Focus group participants often discussed how political and ideological factors impacted the status of inclusive education in nuanced and dynamic ways. Moreover, participants also described ways in which political and ideological factors intersected and in doing so, influenced the status of inclusive education in tandem in particular countries. We defined political factors as: “Participants discuss political factors that impact the status of inclusive education, including local and national governmental policies, decisions, and implementation strategies.” Political factors were also represented when participants discussed competing agendas across organizations and governmental structures. We defined ideological factors as: “Participants discuss how there are different perspectives on, beliefs about, and definitions for what inclusive education means and therefore how it is enacted.” Ideological factors were also represented when members described who inclusive education was for and how disability was (or was not) conceptualized in their respective countries.

Beliefs about inclusive education were impacted by policies from within governmental structures. For example, in Nicaragua, students with disabilities were supported by the government to attend school. Indiana, the director of an organization promoting the advancement of inclusive practices in Nicaragua, explained, “Children have support, we have a structure from the Ministry of Education that supports [children with disabilities participating in inclusive education], but the concept of support is with a special focus. Not with an inclusive focus.” Here Indiana explained how a dual system was operating in Nicaragua. The idea of inclusive education was supported through governmental policy, but the act of inclusive education lived out as a traditional separate entity.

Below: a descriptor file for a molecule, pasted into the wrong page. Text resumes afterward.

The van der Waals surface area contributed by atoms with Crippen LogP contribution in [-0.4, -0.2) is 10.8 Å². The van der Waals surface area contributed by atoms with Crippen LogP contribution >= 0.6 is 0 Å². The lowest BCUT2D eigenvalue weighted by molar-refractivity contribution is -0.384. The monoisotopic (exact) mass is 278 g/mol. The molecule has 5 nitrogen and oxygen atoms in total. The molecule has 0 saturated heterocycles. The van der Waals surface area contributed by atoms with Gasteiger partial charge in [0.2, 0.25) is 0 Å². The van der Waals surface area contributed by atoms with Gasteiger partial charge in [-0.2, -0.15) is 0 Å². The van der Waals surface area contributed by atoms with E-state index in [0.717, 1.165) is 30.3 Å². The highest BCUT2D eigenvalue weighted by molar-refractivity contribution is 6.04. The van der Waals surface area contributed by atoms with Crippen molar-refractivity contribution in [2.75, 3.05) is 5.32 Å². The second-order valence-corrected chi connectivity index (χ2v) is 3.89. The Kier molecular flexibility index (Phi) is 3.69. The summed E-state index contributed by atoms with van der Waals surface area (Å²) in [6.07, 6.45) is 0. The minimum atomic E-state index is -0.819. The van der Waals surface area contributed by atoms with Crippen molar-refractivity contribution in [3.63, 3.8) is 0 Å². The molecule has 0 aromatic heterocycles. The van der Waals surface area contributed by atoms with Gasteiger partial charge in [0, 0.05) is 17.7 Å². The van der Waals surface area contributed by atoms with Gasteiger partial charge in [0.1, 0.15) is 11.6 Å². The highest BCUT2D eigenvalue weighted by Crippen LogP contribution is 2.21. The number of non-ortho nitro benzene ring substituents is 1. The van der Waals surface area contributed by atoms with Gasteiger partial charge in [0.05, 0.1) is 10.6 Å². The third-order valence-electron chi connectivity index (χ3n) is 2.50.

Ruchi, a consultant on inclusive education at the World Bank, shared a similar sentiment. She explained how many countries have strong, official policies at the national level which are very supportive of inclusive education. But the national policies are not necessarily consistent with interpretations and actions at the local school or classroom level. In some cases this is because the policy is not sufficiently explicit (e.g., the policy was not understood to be applicable to children with IDD). As Indiana discussed earlier, several participants shared experiences where ideologies that were left unfinished or misunderstood at the government level had lasting impacts on actions and planning within local communities and schools.